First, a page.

I grew up with family members with dyslexia. We didn't know they had dyslexia until my sister and I were both adults. All we knew was that we had a wonderful roller coaster of emotions, creativity and love. We had some quirky family members, but doesn't everyone? Amazing though, that until there was a diagnosis of dyslexia and/or ADD, we didn't seem to fully believe that we also had some brilliant selves.

I have worked with learners with dyslexia for...well, for enough years now that I know my stuff. Educating kids and communities about the gifts of non-traditional learners is not only my job, it's my passion. After my daughter was diagnosed in 1st grade, shining the light on the fact that dyslexia is not a negative thing became even more of a passion. Finding materials for her and my students that show both the challenges and the fabulous-ness that comes with a dyslexic brain can be difficult. Many of them are good and filled with important information, but they still leave a reader or viewer with a sense of pity, a sense that "if only"  . . . . that their lives would have been better in some way. Why? Because they'd be more like everyone else? The world would be a pretty boring place then.

That does not mean that all the challenges faced are necessary or even acceptable. The truth is, that no matter what, they will have challenges - challenges learning to read or remember accurately language-based concepts and/or tasks being just a few. They most certainly do not need the additional challenge of judgement or feeling inferior because their brains process language differently then expected in school settings. The only way to reduce that obstacle is through education. Good information in good places to spread the message. Thank you Dylan, James and Kyle Redford for leading the way!!

The D-Word Movie: Understanding Dyslexia
The D Word: Understanding Dyslexia skillfully explores the complex and often challenging world faced by those who have this disability.  - Sundance Film Guide

I now know that The Sundance Film Festival is held each year, mid-January, in Utah. 

I am nowhere near Utah, but this year it's been like waiting for the new Star Wars or Harry Potter for me. 

Dyslexia makes a debut at The Festival:
The D Word gets an A-grade; it's an exemplary example of educational documentary filmmaking. - The Hollywood Reporter, Jan. 26, 2012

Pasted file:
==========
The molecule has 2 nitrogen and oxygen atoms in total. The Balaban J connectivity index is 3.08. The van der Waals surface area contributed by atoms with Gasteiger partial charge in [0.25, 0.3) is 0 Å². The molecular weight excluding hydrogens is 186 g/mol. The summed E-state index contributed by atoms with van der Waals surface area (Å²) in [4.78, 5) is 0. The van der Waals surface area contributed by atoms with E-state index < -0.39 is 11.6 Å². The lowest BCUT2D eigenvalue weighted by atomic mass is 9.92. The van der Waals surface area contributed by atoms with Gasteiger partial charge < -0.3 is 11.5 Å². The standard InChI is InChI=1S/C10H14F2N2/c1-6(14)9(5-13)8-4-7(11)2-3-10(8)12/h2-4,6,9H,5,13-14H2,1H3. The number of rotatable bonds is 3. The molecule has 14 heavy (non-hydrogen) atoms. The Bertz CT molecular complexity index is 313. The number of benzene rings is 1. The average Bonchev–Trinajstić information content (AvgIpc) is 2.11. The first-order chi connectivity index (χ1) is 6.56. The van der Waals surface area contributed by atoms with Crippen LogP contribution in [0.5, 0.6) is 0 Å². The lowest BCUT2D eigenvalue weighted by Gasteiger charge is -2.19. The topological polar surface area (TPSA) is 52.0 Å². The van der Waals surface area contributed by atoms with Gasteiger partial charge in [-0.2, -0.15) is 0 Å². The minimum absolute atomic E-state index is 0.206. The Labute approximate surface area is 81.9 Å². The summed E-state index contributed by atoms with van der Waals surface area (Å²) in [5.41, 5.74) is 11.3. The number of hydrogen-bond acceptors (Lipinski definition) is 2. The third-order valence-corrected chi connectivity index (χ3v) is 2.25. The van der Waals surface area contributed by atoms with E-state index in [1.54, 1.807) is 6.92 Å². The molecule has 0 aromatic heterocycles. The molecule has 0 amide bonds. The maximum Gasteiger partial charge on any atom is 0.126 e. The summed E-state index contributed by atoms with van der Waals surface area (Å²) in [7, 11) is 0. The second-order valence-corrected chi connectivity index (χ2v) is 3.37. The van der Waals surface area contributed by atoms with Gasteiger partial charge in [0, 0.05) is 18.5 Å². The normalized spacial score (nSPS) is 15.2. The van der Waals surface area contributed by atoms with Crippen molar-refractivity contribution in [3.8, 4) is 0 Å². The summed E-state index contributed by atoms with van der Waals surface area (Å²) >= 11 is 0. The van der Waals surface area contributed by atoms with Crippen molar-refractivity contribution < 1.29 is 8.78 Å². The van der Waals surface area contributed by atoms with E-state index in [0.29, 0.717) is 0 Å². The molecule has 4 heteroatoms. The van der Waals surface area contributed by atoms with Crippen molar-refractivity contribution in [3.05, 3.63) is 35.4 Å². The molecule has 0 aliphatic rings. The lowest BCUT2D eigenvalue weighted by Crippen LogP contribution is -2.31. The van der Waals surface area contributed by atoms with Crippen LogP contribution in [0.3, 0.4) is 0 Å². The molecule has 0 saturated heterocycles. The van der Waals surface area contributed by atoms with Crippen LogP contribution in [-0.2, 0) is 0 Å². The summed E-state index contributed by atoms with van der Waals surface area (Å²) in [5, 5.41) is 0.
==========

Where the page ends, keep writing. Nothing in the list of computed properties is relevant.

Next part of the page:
Such as review is like sharing icing on the yummiest cake imaginable, even though I won't truly get to eat a piece.

On top of that, the film utilizes a unique perspective by not just educating on the downsides of dyslexia, but also what it truly means to be dyslexic, and the creative pluses that can come from such a condition. - Film Threat Reviews, Jan. 21, 2012

As a sister, a daughter, a friend, a teacher, an advocate, and most importantly to my heart these days, a mom of someone with dyslexia, Mark Bell's review at Film Threat brings tears of joy to my eyes. It's about time! The creative pulses that most often emerge from the brains of  individuals with dyslexia are those that change our world for the better.

A New Kid In Town
I have not seen this film yet, but I have been spreading the word as much as I can. I am hoping this film will make the rounds in our area as well as on HBO. I am working to help this happen. I look forward to taking my daughter to this film so she can be proud.

I grew up with Robert Redford as an already established icon. I'm sure my mom had a poster or two with him on them at some time. I have a "poster" hanging in my work cubicle of The D-Word Movie. I have a strong feeling that in a few years, my daughter will also recognize the Redford name, but for a more personal reason. She will know that Mr. Redford "get's it". I will probably even have to ask her which Mr. Redford - and I can already hear her older voice in my head responding, "Duh. Dylan mom!". He will be her Sundance Kid.

Monday, December 5, 2011

Holiday Graphing

As I've been streaming and listening to the local radio station with my daughters this past week, I realized that this season provides an opportunity for some authentic, differentiated graphing, probability and intentional listening practice.

To Do
Pick a song. Select a day or time period. Estimate how many times you'll hear that song (each can pick their own song even!). Then, keep track and compare.

I thought about it as we were on our way to school the other morning. My eight year old informed me that she had heard I Saw Mommy Kissing Santa Claus "at least 12 times already" that morning. Really? I would've loved to test that probable over-generalization -but I was actually feeling like it had been over 100 times.

Have fun - while I've been typing, I've heard what must be my fifth Frosty of the day!

Other Extensions/Additions
  • Compare numbers of female artists and male artists.
  • Do you hear any you don't already know?
  • Compare hymns and "secular" songs.
  • Country artists vs. contemporary artists.
  • Songs with lyrics vs. instrumental.

Monday, October 17, 2011

RTI in a Nutshell

In the GR area? Join me Thursday, October 20 from 4-5 at the Rivertown Barnes & Noble. I have an opportunity to provide an overview for teachers and parents of going through the RTI process for reading and what resources are available through SLD Center and the GR Community.

Event Information at Barnes & Noble

Event Informational Invite